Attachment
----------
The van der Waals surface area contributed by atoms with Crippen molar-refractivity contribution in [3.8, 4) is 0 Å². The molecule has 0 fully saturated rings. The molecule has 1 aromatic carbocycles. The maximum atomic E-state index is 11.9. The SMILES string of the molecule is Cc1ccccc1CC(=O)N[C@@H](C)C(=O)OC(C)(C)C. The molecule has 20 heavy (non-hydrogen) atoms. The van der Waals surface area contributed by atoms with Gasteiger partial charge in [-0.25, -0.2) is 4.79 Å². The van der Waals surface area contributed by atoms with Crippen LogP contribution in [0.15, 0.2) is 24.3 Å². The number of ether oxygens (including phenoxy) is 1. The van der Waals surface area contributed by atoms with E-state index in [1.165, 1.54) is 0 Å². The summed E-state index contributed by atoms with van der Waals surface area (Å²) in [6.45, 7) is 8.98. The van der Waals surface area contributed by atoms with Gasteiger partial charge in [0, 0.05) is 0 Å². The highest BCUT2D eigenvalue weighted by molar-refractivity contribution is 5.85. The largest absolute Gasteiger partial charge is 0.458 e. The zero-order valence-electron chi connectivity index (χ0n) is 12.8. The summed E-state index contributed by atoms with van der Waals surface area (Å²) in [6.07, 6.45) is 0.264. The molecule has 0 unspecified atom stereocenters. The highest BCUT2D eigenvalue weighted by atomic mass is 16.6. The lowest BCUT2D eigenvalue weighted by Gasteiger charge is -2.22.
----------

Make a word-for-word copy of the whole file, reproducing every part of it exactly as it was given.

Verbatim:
The van der Waals surface area contributed by atoms with Crippen molar-refractivity contribution in [3.8, 4) is 0 Å². The molecule has 0 fully saturated rings. The molecule has 1 aromatic carbocycles. The maximum atomic E-state index is 11.9. The SMILES string of the molecule is Cc1ccccc1CC(=O)N[C@@H](C)C(=O)OC(C)(C)C. The molecule has 20 heavy (non-hydrogen) atoms. The van der Waals surface area contributed by atoms with Gasteiger partial charge in [-0.25, -0.2) is 4.79 Å². The van der Waals surface area contributed by atoms with Crippen LogP contribution in [0.15, 0.2) is 24.3 Å². The number of ether oxygens (including phenoxy) is 1. The van der Waals surface area contributed by atoms with E-state index in [1.165, 1.54) is 0 Å². The summed E-state index contributed by atoms with van der Waals surface area (Å²) in [6.45, 7) is 8.98. The van der Waals surface area contributed by atoms with Gasteiger partial charge in [0, 0.05) is 0 Å². The highest BCUT2D eigenvalue weighted by molar-refractivity contribution is 5.85. The largest absolute Gasteiger partial charge is 0.458 e. The zero-order valence-electron chi connectivity index (χ0n) is 12.8. The summed E-state index contributed by atoms with van der Waals surface area (Å²) in [6.07, 6.45) is 0.264. The molecule has 0 unspecified atom stereocenters. The highest BCUT2D eigenvalue weighted by atomic mass is 16.6. The lowest BCUT2D eigenvalue weighted by Gasteiger charge is -2.22.